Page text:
Singaporean could be jailed for toothpicks in bus seats ‘prank’
Singapore has experienced what could be called a spike in crime. A 60-year-old man pleaded guilty to “mischief” after he was caught sticking toothpicks in bus seats, in a case some say highlights the tightly controlled country’s tough approach to seemingly minor offences. Lim Lye Seng admitted the offence at a district court and asked to be fined. “I am pleading for your honour’s leniency,” Lim told the court, saying he was supporting two young children and elderly parents.
What next? Lim is to be sentenced next month. He stuck toothpicks in bus seats four times between July and August and told investigators he did it as a prank because he was bored, according to prosecutors who are pushing for him to be jailed. Singapore has faced criticism from rights groups about cracking down hard on relatively minor crimes and the offence of “mischief” carries a maximum one-year prison term. The case came to light after a Facebook user posted pictures of three toothpicks sticking out of a bus seat and the image went viral.
Cambodia deports dozens of Chinese for telecom extortion scams
Cambodia has deported 74 Chinese nationals wanted in China on suspicion of extorting money from people over the internet and by telephone. A team of Chinese police arrived at the airport on a China Southern Airlines flight to pick up the suspects, who wore masks and had numbers marked on pink shirts. Uk Heisela, head of the Cambodian police, said the suspects were detained at the seaside town of Sihanoukville.
What next? This raises the number of people from mainland China and Taiwan who have been deported this year for suspected telecom scams to 346, Uk Heisela said. “They tricked victims in China, the civil servants there, such as teachers, medics and artists.” In some cases, they obtained naked pictures of the victims and used them for blackmail. More than 400 people from mainland China and Taiwan were arrested in Cambodia in August alone for suspected telecom scams. The country’s good internet connections and relaxed immigration laws are thought to attract con artists.
Indian parents convicted of murdering daughter win appeal
An affluent Indian couple have won an appeal against their life sentences for the murder of their daughter and a servant. Allahabad High Court acquitted dentists Rajesh and Nupur Talwar after ruling there was insufficient proof they slit the throats of their 14-year-old daughter Aarushi and Nepali servant Hemraj Banjade in May 2008. Tanveer Mir, a lawyer for the Talwars, said: “They were only present at home that night as parents and were punished. It was entirely wrong.” The Talwars were convicted by a lower court in 2013 and sentenced to life in prison.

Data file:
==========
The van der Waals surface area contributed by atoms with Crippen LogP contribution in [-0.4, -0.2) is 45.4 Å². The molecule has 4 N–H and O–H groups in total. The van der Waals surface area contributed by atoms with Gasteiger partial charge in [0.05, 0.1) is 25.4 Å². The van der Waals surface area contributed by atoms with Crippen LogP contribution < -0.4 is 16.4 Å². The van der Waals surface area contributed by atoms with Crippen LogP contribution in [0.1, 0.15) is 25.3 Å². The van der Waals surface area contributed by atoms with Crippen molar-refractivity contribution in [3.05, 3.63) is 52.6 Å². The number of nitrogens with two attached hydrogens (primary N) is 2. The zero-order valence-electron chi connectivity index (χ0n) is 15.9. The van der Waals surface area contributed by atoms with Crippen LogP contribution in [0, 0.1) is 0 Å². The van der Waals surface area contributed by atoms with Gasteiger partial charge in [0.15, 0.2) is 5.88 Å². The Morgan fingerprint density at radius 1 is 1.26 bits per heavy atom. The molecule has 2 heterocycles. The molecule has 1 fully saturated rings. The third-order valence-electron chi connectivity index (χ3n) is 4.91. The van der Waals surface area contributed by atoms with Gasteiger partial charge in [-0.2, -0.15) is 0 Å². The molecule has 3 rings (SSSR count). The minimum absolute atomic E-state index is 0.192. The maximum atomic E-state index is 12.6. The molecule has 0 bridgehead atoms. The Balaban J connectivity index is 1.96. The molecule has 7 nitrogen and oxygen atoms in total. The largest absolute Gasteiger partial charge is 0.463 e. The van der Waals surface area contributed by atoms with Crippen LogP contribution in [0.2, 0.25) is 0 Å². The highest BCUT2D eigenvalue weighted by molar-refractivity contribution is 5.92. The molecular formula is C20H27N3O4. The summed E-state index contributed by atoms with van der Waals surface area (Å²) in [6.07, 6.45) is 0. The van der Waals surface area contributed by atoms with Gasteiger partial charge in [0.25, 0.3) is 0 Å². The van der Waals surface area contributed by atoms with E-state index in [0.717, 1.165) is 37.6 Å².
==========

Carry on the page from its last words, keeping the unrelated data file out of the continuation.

What next? Aarushi, their only child, was found dead on her bed on the morning of May 16, 2008. Police initially blamed the missing servant Banjade, only to find his body on the terrace a day later, also with his throat cut. Investigators said the Talwars killed Aarushi in a fit of rage after finding her with the 45-year-old servant in an “objectionable position”, suggesting the murders were honour killings. The prosecution in 2013 admitted there was no material evidence against the parents, basing their case on the fact that the victims were last seen with the accused.
Indonesia bishop resigns amid claims of mistress, financial scandal
A Roman Catholic bishop in Indonesia has resigned following reports that he had a mistress and siphoned off more than US$100,000 in church funds. Pope Francis accepted the resignation of Hubertus Leteng of Indonesia’s Ruteng diocese. Local Indonesian media said dozens of priests resigned en masse in June to protest against Leteng’s administration. The Vatican sent an investigator to look into the allegations that Leteng had a mistress and secretly borrowed US$94,000 from the Indonesian bishops’ conference and another US$30,000 from the diocese without accounting for it.
What next? Leteng said the money was used to finance the education of a poor youth. He said allegations he had a relationship with a woman were “slanderous”. The Vatican did not address the scandal or explain why Leteng was retiring early. The Ruteng diocese made no mention of the allegations in its announcement of his departure. Bishops normally submit their resignations when they reach the age of 75. Leteng is 58.
More U.S. bombs dropped on Afghanistan than any time since 2010
American warplanes in Afghanistan are dropping bombs in numbers not seen since the height of the US troop surge in 2010. In September, the US Air Force dropped 751 bombs, an increase of nearly 50 per cent from 503 in August – the highest single month total in seven years. “The increase can be attributed to the president’s strategy to more proactively target extremist groups that threaten the stability and security of the Afghan people,” the air force said. “These killers need to know they have nowhere to hide; that no place is beyond the reach of American might,” US President Donald Trump said in August. “Retribution will be fast and powerful.”
What next? At the same time, civilian casualties from air strikes in Afghanistan have risen more than 50 per cent since last year, the UN said. As of the end of September, at least 205 civilians had been killed and 261 wounded this year in air strikes in Afghanistan, investigators said in a quarterly report. At least 38 per cent of those casualties were caused by international military forces, while the majority were attributed to the Afghan Air Force. More than two thirds of the civilian victims were women and children, the report said.
Compiled by Ben O’Rourke